Why Re-hanging Things is Often More Involved Than it May Seem…

Why Re-hanging Things is Often More Involved Than it May Seem…

Have you ever taken down a nail used to hang a picture, shutter, or like item and the nail that you initially used to hang it up with did not seem to quite do the trick when you went to re-hang the item?

This can be a frustrating experience.

It may be likened to if you ever have seen wood clapboard siding on the exterior of the home have a nail pop out and when the nail is attempted to be banged back in, success is only temporary as the nail pops back out a short time later.

Why does this type of situation occur and how can it be avoided?

This phenomenon happens because the nail that is used to rehang whatever it is that is getting rehung, is essentially sliding back into a hole that has already been formed and it no longer is tightly held in the wall area around it.


The nail, ever so slightly, had to be loosened out of its original hole (even if it did not feel as though one was loosening it significantly when it was being taken out of the hole).

When this was done, the initial nail instantly becomes obsolete, there is no logical way for this nail to be reutilized in its same hole moving forward.

This same type of situation occurs on the outside of the home in the siding example where although nature did the loosening, the same nail cannot be reused and possibly be expected to correctly fasten down the siding.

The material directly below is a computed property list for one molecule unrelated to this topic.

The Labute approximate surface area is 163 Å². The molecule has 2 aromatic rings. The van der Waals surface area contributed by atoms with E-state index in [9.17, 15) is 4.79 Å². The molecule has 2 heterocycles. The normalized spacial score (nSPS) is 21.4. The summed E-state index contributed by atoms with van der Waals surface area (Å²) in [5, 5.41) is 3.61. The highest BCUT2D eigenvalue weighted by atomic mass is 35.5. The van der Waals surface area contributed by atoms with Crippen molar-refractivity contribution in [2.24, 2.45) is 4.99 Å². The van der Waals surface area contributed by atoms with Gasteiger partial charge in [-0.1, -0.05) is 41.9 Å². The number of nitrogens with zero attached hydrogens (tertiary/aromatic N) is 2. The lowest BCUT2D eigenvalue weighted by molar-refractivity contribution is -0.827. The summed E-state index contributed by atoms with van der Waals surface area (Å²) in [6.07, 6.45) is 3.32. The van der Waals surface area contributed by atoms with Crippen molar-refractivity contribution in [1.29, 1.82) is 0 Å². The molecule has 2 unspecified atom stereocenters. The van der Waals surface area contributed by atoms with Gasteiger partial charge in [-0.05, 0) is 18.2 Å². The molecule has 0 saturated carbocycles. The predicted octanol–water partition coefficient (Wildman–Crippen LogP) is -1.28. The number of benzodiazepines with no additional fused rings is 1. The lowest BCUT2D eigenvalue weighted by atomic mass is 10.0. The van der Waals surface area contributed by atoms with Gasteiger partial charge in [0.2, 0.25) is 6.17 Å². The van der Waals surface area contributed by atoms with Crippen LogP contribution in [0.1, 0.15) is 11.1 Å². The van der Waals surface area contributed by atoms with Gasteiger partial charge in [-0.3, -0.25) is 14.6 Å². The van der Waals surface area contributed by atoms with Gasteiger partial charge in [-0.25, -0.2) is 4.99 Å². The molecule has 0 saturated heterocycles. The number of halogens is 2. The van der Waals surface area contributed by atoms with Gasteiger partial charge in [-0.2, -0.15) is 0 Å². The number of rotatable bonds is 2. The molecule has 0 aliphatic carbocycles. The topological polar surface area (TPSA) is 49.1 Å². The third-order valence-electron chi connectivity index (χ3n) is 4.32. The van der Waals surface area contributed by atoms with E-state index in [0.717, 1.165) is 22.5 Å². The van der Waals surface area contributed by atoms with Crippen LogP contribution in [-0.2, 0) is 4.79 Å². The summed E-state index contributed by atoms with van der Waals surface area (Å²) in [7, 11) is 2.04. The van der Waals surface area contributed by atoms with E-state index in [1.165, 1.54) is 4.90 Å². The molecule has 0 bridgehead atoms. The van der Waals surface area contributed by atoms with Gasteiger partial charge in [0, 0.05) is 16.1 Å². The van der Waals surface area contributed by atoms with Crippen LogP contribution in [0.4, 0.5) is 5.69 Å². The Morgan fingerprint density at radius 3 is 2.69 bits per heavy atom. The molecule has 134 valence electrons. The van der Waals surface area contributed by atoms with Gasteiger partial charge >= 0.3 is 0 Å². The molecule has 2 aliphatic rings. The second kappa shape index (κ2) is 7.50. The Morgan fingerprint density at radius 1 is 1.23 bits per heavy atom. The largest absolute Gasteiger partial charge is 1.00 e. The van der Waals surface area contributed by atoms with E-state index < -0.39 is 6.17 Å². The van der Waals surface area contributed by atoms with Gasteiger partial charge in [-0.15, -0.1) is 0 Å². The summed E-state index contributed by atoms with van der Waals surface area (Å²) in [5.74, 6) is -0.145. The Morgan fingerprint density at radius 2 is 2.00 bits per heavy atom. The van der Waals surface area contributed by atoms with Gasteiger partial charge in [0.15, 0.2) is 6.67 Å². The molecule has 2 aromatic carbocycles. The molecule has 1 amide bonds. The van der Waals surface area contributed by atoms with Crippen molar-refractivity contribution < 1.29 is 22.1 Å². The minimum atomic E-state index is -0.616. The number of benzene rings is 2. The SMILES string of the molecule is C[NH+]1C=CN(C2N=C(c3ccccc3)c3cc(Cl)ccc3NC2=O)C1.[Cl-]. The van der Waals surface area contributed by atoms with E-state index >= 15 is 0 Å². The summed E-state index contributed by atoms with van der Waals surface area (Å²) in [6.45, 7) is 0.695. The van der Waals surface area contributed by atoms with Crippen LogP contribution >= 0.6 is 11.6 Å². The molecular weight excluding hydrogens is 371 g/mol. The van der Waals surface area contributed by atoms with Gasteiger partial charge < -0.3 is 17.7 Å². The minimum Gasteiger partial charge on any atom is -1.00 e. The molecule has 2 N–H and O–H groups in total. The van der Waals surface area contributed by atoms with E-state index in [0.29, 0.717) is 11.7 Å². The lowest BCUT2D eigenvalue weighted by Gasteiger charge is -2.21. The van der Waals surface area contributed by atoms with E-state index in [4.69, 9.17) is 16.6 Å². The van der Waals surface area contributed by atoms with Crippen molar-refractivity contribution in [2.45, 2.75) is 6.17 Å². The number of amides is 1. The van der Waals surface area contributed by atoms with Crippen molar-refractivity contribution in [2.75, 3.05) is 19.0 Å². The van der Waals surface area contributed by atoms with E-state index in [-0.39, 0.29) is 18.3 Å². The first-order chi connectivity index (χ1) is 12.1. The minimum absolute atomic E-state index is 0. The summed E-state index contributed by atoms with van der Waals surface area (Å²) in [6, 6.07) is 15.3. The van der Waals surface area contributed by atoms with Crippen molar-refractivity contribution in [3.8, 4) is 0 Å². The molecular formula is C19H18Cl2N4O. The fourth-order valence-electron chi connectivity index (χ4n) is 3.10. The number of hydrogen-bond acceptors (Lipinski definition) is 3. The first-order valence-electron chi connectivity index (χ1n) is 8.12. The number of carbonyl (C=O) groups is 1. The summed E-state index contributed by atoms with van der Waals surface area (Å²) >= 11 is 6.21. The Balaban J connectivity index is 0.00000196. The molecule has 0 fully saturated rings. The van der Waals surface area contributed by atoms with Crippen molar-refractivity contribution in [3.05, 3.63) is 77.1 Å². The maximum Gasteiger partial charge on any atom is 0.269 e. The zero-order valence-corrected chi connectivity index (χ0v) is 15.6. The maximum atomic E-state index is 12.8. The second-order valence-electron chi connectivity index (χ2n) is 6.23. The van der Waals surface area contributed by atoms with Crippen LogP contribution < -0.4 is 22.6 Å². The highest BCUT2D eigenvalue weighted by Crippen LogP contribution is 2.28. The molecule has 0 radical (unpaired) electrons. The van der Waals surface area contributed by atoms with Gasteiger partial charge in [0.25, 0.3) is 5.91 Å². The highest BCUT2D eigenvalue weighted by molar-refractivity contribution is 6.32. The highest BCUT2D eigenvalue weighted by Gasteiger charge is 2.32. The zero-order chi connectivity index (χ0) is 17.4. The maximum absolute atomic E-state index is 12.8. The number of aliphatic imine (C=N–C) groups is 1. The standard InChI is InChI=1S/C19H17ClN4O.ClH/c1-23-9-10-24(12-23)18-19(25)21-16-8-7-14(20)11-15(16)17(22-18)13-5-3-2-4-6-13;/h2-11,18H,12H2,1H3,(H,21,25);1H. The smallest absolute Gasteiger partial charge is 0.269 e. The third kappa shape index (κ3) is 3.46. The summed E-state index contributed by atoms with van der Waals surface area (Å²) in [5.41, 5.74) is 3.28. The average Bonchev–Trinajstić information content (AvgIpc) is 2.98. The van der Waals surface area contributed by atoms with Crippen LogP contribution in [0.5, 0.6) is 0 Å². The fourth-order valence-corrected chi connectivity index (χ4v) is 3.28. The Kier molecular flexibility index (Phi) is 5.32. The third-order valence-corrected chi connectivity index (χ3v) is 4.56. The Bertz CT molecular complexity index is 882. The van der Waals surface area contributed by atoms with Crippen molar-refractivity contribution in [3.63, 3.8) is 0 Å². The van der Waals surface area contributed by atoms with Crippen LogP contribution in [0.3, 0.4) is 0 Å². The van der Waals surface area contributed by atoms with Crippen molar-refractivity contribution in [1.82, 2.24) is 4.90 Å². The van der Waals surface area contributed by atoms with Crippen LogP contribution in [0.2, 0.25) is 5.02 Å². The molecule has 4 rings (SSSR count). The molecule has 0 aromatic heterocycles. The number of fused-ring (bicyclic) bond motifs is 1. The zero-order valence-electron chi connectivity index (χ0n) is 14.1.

In all these types of instances, the only way to successfully rehang the picture or correctly tighten down the siding, etc., would be to use a nail that is either longer or wider than the nail that was used in the first place.

By working in a nail that is either longer or wider, you are forcing your little hanging system to either go a bit deeper or expand around the shaft area to truly hold whatever it is that you are trying to hang/fasten.


Be careful of situations in newer homes, where the plaster is much tighter than the plaster of older homes (where horsehair plaster was frequently used).

In these newer homes, if you try to reuse an existing nail, the plaster can often give the false initial impression that it has “grabbed” your nail and that whatever was hung can be safely rehung.

All is fine and dandy until BOOM!! – your family portrait that you have treasured as the centerpiece of your home for years comes crashing down!

Truly the safest way to avoid this type of disheartening scenario is to remember this rule of thumb – when rehanging an item where a nail has been taken out or if you ever are trying to put a nail back in place (whether it is on the exterior or interior of the home) that has come out of its original hole for one reason or another, always use a nail that is either longer or wider than the original one (assuming you are putting it back in the same hole it came out of).

Approaching things in this manner will provide comfort that the nail will correctly hold its place and steer you clear from a situation where something potentially very valuable to you or family gets unintentionally smashed to smithereens!!

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